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Euro Zone Eyes Cloud Computing to Kick Start Economy

With a four-year debt crisis and recession affecting many of its member countries, the European Union (EU) is turning to cloud computing to create 2.5 million new jobs and boost the region’s economy.

Close up of someone typing on a laptop.
Close up of someone typing on a laptop.

Cloud computingis where files are stored in massive data centers rather than on office servers and computer programs and functions run via the Internet. Oracle CEO Larry Ellison describes it being like an electricity network.

“Consumers don’t have to get bogged down with the complexity of computing and they don’t have to make a huge capital investment, they just plug in and run their applications,” the founder of the world’s largest database software company told CNBC Tuesday.

It may not be a new concept but it certainly caught the eye of the European Commission which says the industry could increase the region’s gross domestic product (GDP) by 583 billion euros ($760 billion) between 2015 and 2020 and create millions of new jobs.

EMC is one of the world’s largest data providers and Howard Elias, president and COO of the company’s cloud computing branch, told CNBC that new strategy and regulations can only be positive for the industry.

“Anything that governments and the EU can do to clarify and simplify is always a good thing,” he said. “Any time you have a framework, that can only foster more investment.”

The EU wants to focus on four key aims to help cloud computing realize its full potential. They want users to be able to easily move providers, a certification for trustworthy companies, contracts that would simplify regulations, and clear communication between providers and the public sector, so work doesn’t drift overseas to the U.S.

Katherine Thompson, analyst at Edison Investment Research, is not entirely convinced, however.

“I’m not sure I strictly agree that it will give such a boost to the economy, as the move to the cloud is often a shift from one form of expenditure to another, as opposed to incremental spend, and in many cases will be deflationary,” she told CNBC. “The EU’s thinking behind this is that it would help create new types of companies and new business models start … I do agree with this myself, but this is already happening without EU involvement.”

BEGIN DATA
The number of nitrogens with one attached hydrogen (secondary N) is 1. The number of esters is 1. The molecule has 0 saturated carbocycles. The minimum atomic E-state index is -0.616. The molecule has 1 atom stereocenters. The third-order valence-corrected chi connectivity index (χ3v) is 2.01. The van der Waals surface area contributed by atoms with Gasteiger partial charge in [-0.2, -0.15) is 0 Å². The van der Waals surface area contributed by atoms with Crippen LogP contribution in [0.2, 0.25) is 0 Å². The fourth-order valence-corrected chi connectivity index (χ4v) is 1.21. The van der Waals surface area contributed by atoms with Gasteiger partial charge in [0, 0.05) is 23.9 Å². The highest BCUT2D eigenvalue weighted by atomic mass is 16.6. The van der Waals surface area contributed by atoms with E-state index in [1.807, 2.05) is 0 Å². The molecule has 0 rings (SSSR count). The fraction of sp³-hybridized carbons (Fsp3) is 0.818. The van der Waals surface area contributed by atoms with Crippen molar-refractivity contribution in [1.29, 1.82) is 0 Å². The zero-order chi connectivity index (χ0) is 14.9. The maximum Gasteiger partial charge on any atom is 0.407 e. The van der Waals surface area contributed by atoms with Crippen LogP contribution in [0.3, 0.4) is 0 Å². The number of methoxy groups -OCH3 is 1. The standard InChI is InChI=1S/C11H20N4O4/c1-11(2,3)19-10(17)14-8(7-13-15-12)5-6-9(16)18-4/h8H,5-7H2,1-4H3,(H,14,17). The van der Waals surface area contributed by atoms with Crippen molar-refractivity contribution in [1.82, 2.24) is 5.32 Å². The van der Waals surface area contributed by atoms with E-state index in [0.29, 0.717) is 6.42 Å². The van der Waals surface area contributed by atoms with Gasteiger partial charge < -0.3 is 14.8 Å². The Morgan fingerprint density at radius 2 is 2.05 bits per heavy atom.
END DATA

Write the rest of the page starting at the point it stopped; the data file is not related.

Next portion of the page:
Job Losses?

International Data Corp., which helped the European Commission draw up its strategy, said that the new policy could create in excess of 3.8 million jobs, compared to 1.3 million if nothing was done.

It conceded, however, that “this does not take into account the jobs that would be lost or the workers displaced by cloud-related reorganization of business processes and productivity increases.”

Thompson explained that this doesn’t have to be the case, and the sector could simply adapt.

“Moving to the cloud will enable some companies to reduce the number of people employed in their IT departments, but other companies may decide to refocus their IT department on other areas, such as business process improvement,” she said.

Dan Grabham at TechRadar points out other problems such as data security, which he called the “elephant in the room.”

“It's important that this can be assured, even across boundaries,” he told CNBC.com.

Grabham added: “The key to the growth of cloud computing in the EU is making it cheaper for companies to have data centers here,” highlighting that the key players such as Amazon.com, Microsoft, Apple, and Google are all in the U.S. and already have facilities there. While it's important for them to have data centers in different territories for many reasons, it's not a given that jobs will be created in the EU just because of these measures.”

—By CNBC.com’s Matt Clinch

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Contact Europe: Economy

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